CATS CFO resigns after audit into missing money from fare boxes

CATS CFO Gary Owens
CATS CFO Gary Owens
CATS CFO Gary Owens resignation letter (click the image to enlarge)
CATS CFO Gary Owens resignation letter (click the image to enlarge)

BATON ROUGE, LA (WAFB) - Another shakeup within the beleaguered Capital Area Transit System or CATS was announced Monday, as the organization's Chief Financial Officer Gary Owens stepped down.

The news was presented by CEO Bob Mirabito in a special afternoon press conference. According to Mirabito, Owens tendered his resignation Monday morning and CATS will seek the assistance of a temporary CFO until a new head can be hired. The news comes after the recent resignations of former board president Isaiah Marshall and board member Montrell McCalab, as well as Brian Marshall who was the CEO of CATS. Brian Marshall resigned in April.

Four weeks ago, CATS board members made the public aware of a reconciliation problem with the fare boxes. Mirabito says the discrepancy with the fare box money could be due to one of three things: theft, a computer glitch, or a combination of both.

In July, Mirabito released three years worth of figures detailing the variances between money on hand, and the reports for CATS fare boxes.

Sometimes the differences fell within the normal range expected for error. Other times the differences were in the thousands and one month, April 2013, the difference was $10,955.

"It could be any one of the three issues I identified at the original press conference but the probability of theft becomes a lot greater since we've had a clean audit for the last four weeks," said Mirabito.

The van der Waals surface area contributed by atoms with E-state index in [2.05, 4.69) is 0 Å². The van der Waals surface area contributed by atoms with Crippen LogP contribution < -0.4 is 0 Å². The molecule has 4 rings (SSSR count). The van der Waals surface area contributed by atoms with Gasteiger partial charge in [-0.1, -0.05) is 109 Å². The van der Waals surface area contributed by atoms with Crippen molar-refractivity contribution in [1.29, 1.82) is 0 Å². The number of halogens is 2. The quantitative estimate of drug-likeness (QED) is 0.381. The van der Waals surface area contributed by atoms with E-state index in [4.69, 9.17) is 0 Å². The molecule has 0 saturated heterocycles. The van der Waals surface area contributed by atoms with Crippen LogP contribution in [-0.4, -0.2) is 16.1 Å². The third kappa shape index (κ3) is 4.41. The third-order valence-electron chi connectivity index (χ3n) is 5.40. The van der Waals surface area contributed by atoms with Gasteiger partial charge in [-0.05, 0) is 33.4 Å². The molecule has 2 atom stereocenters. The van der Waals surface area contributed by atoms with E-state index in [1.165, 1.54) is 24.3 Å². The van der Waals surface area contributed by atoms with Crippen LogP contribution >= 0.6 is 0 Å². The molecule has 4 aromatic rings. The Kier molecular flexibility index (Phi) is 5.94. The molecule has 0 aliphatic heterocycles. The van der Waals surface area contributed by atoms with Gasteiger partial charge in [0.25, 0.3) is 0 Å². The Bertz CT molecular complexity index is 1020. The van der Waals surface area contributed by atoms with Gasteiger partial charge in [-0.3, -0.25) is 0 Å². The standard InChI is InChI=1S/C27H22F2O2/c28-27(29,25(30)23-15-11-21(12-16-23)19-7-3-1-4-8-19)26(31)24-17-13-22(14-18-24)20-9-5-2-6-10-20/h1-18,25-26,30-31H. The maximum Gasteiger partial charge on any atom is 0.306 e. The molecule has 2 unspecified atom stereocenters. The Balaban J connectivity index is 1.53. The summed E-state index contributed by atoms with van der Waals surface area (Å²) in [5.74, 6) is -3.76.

During the news conference, Mirabito said: "Our four week audit results were within the one percent variance stated by the manufacturer. While some of our equipment was in disrepair, it did not impact the results of our audit. Additionally, we spent many hours analyzing data and video and have not found anything that significantly impacted our reconciliation issue.

Therefore, we have taken the following steps:

1) Repaired our vault receiver

2) Re-keyed our vault receiver

3) Added additional cameras in the counting room

4) Put a process in place to remove all cash from the buses daily, as opposed to weekdays.

5) Assign responsibility for insuring any fare box probed was emptied into our vault receiver.

6) Any variance over 1 percent will trigger an audit.

7) Notified the District Attorney and the State Legislative Auditor of our results.

"As the CEO of this agency, it is incumbent upon me to assure the public that we are working hard every day to fix what is broken," said Mirabito.

"My team and I sincerely understand the frustrations that many have felt over the way CATS has been run in the past. I am here to tell you that we are doing our very best to make your transit system more accountable and more efficient. To me, it is not just our job; it is what the public deserves."

Last week in the Metro Council meeting, Councilman Buddy Amoroso has asked for the seven current CATS board members to resign and also asked for a strict set of guidelines to follow in appointing their replacements.

The motion to have the current CATS board members resign was deferred for 60 days. The motion to place strict guidelines to appoint replacements passed and went into effect immediately.

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